Last modified on 2 June 2014, at 21:54

beneath

EnglishEdit

Alternative formsEdit

EtymologyEdit

From Middle English benethe, from Old English beneoþan (beneath, under, below), from Proto-Germanic *bī-niþana (below), from Proto-Indo-European *ni-, *nei- (in, under). Cognate with Low German benedden (beneath), Dutch beneden (beneath, under, down), German benieden (below). Compare also Danish neden (below), Swedish and Icelandic nedan (below, under). See also nether.

PronunciationEdit

AdverbEdit

beneath

  1. Below or underneath.
    • 2013 May 11, “The climate of Tibet: Pole-land”, The Economist, volume 407, number 8835, page 80:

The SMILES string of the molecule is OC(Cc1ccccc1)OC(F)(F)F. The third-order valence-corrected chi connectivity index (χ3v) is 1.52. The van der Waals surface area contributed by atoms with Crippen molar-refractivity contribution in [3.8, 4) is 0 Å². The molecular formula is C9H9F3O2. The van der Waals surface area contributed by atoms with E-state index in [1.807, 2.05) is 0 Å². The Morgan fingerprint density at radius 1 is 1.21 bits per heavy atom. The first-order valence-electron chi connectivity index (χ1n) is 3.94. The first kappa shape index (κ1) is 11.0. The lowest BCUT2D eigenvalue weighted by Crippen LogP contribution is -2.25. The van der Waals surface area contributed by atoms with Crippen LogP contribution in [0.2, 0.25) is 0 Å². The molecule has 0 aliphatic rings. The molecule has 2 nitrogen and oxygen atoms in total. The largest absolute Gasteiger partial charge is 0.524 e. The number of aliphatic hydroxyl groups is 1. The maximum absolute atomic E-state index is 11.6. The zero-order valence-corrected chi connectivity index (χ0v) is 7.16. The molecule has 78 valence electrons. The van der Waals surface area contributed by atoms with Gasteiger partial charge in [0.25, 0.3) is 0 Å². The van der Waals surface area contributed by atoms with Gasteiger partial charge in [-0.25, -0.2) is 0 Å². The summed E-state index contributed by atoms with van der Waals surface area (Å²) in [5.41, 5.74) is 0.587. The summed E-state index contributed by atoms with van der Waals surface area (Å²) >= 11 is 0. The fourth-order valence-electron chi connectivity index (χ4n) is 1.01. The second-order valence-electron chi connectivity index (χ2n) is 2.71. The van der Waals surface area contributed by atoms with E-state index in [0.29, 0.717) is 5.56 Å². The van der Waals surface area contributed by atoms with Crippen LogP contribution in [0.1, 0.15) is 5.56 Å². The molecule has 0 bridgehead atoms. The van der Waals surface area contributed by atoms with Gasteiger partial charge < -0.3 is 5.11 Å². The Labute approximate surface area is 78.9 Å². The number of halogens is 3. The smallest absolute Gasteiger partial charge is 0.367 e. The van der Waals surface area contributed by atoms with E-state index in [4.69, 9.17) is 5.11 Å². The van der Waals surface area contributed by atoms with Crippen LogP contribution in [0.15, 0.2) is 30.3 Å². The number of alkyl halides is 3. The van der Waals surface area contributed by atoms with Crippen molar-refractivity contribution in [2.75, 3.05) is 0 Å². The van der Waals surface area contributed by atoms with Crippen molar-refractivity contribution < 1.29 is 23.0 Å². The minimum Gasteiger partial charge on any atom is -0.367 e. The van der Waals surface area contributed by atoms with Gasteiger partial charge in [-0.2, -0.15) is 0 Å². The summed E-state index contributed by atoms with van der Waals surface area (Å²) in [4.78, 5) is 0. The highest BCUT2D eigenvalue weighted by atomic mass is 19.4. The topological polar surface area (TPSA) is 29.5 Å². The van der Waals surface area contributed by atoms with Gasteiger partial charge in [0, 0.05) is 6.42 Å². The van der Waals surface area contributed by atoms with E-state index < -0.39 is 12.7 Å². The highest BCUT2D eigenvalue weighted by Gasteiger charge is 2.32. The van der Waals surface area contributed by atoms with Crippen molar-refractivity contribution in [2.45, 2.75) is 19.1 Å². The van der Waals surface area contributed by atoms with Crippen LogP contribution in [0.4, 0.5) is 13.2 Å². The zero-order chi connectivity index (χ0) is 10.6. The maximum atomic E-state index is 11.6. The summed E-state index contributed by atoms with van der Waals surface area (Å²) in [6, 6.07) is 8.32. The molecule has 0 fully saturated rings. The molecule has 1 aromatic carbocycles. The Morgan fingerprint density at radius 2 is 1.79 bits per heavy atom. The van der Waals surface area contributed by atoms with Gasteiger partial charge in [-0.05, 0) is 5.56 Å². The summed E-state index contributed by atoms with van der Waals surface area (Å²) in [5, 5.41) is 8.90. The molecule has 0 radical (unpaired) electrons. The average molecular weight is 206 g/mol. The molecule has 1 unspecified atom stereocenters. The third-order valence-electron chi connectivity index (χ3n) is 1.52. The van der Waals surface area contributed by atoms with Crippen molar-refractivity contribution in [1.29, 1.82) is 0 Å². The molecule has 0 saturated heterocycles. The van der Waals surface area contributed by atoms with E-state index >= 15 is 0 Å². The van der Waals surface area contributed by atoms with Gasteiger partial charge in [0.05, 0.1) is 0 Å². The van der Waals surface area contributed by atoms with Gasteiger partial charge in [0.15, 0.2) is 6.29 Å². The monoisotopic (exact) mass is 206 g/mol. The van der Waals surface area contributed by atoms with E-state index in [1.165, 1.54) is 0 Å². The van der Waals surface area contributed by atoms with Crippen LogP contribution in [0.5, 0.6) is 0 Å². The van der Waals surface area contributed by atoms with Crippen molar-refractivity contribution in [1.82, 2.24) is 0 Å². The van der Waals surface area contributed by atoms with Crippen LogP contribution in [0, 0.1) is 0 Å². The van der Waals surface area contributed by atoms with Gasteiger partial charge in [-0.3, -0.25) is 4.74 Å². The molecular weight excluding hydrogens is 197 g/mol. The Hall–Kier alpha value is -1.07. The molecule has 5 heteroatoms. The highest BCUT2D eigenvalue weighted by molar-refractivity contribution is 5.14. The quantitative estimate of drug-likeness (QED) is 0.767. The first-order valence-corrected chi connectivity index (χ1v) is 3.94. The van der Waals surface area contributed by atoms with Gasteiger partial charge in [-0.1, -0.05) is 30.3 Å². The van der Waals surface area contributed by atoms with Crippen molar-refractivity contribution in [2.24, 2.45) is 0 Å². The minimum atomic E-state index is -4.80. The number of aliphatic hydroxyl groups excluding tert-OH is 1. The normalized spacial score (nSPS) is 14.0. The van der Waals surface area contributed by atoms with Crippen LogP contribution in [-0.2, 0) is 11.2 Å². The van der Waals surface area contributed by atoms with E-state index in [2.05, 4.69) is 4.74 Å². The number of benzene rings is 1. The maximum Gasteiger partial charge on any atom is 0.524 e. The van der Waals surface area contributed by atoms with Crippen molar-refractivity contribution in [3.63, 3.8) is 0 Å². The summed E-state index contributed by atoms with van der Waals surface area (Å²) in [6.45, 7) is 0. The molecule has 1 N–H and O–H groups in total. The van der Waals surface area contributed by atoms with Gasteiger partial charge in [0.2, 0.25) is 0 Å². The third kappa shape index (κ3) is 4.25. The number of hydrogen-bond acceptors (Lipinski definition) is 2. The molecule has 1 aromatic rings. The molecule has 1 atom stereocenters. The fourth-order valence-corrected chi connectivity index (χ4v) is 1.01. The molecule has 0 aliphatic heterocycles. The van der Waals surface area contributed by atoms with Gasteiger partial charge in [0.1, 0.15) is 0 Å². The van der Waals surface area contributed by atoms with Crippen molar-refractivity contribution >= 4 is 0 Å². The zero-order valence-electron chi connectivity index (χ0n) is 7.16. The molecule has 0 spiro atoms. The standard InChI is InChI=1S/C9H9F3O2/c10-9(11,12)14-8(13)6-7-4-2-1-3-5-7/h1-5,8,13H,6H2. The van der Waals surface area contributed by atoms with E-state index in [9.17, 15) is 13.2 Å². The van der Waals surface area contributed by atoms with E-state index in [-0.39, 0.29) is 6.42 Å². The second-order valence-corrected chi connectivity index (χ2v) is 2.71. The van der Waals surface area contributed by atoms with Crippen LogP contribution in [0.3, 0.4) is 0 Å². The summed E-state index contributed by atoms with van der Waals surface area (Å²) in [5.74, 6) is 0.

Of all the transitions brought about on the Earth’s surface by temperature change, the melting of ice into water is the starkest. It is binary. And for the land beneath, the air above and the life around, it changes everything.

TranslationsEdit

PrepositionEdit

beneath

  1. Below.
    • William Shakespeare (1564-1616)
      Our country sinks beneath the yoke.
    • Alexander Pope (1688-1744)
      Beneath a rude and nameless stone he lies.
    • 1918, W. B. Maxwell, chapter 5, The Mirror and the Lamp:
      Here, in the transept and choir, where the service was being held, one was conscious every moment of an increasing brightness; colours glowing vividly beneath the circular chandeliers, and the rows of small lights on the choristers' desks flashed and sparkled in front of the boys' faces, deep linen collars, and red neckbands.
  2. In a position that is lower in rank, dignity, etc.
  3. Covered up or concealed by something.

TranslationsEdit

StatisticsEdit